Quality product combined with a compelling brand is behind South Australia’s strong wine export figures.
Accounting for 80% of Australia’s premium wine production and 60% of Australia’s total wine exports, it is fair to say that South Australia is at the forefront of Australia’s thriving wine sector. In 2017, the State delivered its best export earnings in a decade, with figures from Wine Australia revealing a sum of $1.56 billion in the 12 months to December 2017.
Much of this growth can be attributed to increased demand from China, one of the world’s largest and fastest growing markets for imported wine. Yet despite remaining Australia’s largest wine export market by volume and third largest by value, demand in the UK has experienced a slight decline. Some of the challenges for South Australian producers in the UK market include the economic uncertainty surrounding Brexit, increasing excises on alcohol, retail consolidation and a decline wine consumption.
However, at the top end of the market, it’s quite a different story. In good news for many South Australian producers, demand in the UK is growing for premium wines, in line with global trends towards premiumisation. Consumers are willing to pay more for a higher quality product. This market trend is not just about quality. The story behind the brand has become almost as important as the wine itself – consumers care about the origins, ethics and aspirations behind the wines they purchase.
The ability to combine wines of an exceptional quality with a strong brand story, is no doubt a driver to success. McLaren Vale’s d’Arenberg Wines, who are already well established in the UK market, are an excellent example of this, combining a long-standing family tradition, sustainable practices, strong ties to the local region and of course, exceptional wines.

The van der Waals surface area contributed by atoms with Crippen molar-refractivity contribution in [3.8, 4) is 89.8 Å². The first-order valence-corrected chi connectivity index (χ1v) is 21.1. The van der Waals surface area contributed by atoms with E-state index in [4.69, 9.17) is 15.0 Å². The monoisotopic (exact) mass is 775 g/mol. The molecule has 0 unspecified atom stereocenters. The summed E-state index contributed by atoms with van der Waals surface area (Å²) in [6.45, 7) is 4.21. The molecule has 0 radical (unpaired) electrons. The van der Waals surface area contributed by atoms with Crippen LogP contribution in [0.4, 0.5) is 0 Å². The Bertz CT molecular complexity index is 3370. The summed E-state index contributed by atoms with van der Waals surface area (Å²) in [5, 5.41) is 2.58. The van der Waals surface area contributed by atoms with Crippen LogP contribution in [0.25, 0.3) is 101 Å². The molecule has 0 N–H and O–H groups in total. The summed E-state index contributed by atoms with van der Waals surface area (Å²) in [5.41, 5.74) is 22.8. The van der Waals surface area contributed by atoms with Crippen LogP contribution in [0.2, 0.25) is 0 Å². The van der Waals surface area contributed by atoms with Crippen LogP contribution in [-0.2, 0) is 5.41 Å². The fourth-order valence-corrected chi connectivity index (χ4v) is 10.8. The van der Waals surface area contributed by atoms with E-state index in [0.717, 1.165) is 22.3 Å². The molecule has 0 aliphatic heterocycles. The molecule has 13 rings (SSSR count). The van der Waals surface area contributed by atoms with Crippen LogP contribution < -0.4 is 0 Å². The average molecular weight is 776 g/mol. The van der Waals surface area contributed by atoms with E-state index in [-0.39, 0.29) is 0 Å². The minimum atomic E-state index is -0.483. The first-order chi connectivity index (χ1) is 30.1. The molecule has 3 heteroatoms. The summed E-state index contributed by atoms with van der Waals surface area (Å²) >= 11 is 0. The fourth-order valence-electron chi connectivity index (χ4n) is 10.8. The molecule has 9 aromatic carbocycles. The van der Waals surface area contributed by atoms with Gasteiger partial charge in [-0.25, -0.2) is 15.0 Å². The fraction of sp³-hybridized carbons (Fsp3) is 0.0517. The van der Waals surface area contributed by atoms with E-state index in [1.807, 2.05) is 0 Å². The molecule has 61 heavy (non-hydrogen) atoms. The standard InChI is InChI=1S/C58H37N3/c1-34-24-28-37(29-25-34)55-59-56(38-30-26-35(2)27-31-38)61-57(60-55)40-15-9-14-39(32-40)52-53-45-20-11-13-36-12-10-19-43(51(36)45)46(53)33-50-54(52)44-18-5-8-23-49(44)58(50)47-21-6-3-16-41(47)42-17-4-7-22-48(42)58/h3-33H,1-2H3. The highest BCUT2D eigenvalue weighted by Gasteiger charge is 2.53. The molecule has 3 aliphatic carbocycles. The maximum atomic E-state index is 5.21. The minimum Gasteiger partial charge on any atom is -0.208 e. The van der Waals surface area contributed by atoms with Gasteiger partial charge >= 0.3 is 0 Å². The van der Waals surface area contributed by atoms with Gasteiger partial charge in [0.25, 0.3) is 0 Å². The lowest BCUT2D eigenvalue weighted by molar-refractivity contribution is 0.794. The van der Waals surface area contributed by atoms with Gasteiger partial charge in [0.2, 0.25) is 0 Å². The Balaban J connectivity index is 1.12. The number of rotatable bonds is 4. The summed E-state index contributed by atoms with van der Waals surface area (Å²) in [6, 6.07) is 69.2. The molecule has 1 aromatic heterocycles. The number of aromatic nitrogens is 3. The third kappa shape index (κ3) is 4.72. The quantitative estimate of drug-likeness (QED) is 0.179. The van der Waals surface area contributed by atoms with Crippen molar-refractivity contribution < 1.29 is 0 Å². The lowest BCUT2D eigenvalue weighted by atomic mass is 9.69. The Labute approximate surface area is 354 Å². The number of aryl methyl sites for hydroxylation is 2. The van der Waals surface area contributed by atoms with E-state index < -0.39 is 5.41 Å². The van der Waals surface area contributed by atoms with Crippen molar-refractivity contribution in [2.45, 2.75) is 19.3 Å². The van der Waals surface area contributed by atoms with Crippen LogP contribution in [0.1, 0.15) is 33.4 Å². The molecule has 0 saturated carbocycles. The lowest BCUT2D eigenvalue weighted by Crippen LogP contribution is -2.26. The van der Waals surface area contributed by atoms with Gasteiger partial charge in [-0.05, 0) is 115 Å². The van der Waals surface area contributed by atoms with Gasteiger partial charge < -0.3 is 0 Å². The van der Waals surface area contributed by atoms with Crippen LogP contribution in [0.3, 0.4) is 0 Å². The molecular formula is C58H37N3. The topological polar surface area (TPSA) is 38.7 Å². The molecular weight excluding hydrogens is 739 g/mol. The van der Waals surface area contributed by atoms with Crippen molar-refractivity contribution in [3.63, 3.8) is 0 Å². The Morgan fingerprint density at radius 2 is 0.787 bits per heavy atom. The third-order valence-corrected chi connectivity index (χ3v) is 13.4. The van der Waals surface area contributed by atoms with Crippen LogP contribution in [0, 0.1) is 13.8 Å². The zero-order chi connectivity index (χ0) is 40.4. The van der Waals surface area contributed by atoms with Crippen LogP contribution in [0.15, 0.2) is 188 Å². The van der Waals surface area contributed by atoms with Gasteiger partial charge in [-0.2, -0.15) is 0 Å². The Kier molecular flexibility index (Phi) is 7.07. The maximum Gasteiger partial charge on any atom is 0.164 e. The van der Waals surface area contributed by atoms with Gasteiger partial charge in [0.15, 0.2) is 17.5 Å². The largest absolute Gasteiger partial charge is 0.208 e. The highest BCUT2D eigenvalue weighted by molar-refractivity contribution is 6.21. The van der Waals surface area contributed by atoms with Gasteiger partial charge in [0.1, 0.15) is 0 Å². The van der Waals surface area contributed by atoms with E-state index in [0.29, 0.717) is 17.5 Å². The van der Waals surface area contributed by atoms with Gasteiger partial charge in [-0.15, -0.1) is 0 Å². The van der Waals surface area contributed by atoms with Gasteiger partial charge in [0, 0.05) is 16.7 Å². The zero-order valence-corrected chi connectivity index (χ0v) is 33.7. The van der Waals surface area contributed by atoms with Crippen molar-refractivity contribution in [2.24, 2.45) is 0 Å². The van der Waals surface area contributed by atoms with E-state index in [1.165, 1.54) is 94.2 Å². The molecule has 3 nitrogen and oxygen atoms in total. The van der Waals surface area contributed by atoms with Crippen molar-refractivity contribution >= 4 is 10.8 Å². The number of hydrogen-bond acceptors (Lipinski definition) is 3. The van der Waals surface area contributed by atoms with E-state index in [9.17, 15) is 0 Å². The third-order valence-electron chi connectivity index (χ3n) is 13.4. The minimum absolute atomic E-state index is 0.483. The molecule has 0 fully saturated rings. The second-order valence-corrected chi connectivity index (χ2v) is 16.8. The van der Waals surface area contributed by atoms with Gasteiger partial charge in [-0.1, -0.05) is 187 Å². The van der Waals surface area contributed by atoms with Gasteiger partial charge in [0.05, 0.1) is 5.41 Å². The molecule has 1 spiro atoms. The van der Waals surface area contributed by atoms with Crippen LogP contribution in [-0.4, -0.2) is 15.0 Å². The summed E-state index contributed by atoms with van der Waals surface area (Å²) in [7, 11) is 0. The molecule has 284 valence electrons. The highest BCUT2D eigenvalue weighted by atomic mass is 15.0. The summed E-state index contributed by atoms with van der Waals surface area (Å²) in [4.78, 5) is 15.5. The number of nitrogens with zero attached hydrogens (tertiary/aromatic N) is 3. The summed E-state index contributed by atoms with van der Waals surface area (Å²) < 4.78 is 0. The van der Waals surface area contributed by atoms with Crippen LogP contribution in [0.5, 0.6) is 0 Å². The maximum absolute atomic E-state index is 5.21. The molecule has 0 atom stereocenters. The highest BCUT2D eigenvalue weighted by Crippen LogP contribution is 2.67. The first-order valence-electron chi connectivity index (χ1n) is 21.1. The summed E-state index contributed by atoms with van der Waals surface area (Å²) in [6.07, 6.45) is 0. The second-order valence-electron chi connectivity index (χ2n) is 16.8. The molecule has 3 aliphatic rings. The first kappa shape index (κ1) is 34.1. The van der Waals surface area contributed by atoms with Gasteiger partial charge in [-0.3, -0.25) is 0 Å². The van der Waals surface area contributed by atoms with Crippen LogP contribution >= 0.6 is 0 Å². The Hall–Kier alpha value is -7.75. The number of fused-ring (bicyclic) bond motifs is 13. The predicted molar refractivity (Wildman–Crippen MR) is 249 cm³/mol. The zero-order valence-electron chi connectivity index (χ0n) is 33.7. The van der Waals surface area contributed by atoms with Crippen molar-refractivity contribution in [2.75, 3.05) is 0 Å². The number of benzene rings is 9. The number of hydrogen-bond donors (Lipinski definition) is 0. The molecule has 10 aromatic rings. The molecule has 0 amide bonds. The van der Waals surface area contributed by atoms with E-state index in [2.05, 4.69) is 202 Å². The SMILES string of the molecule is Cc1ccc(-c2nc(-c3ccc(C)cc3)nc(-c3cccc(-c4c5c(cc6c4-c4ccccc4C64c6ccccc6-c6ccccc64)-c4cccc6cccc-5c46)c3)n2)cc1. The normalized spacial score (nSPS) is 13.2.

Alpha Box and Dice, another McLaren Vale brand drawing attention in the UK with their unconventional approach, produce wines with no ‘regional, varietal or stylistic’ boundaries, created holistically through minimal intervention and vegan friendly methods. They plan to craft a different wine for every letter of the alphabet, each wine having a story and eye-catching label to go with it. In doing so, they are effectively calling on consumers to engage with the brand and the aspirations it represents, not simply to buy and consume the wine.
Going hand in hand with the demand for premium wine in the UK is the increasing popularity of alternative varieties. According to Wine Australia, alternative varieties and blends showing growth in exports in 2017 include Malbec, Viognier/Roussanne, Viognier/Chardonnay, Durif, Verdelho, Tempranillo and Montepulciano.
If you are interested in learning more about wine export opportunities in the UK, please contact Trade and Events Manager Annabel Borchardt.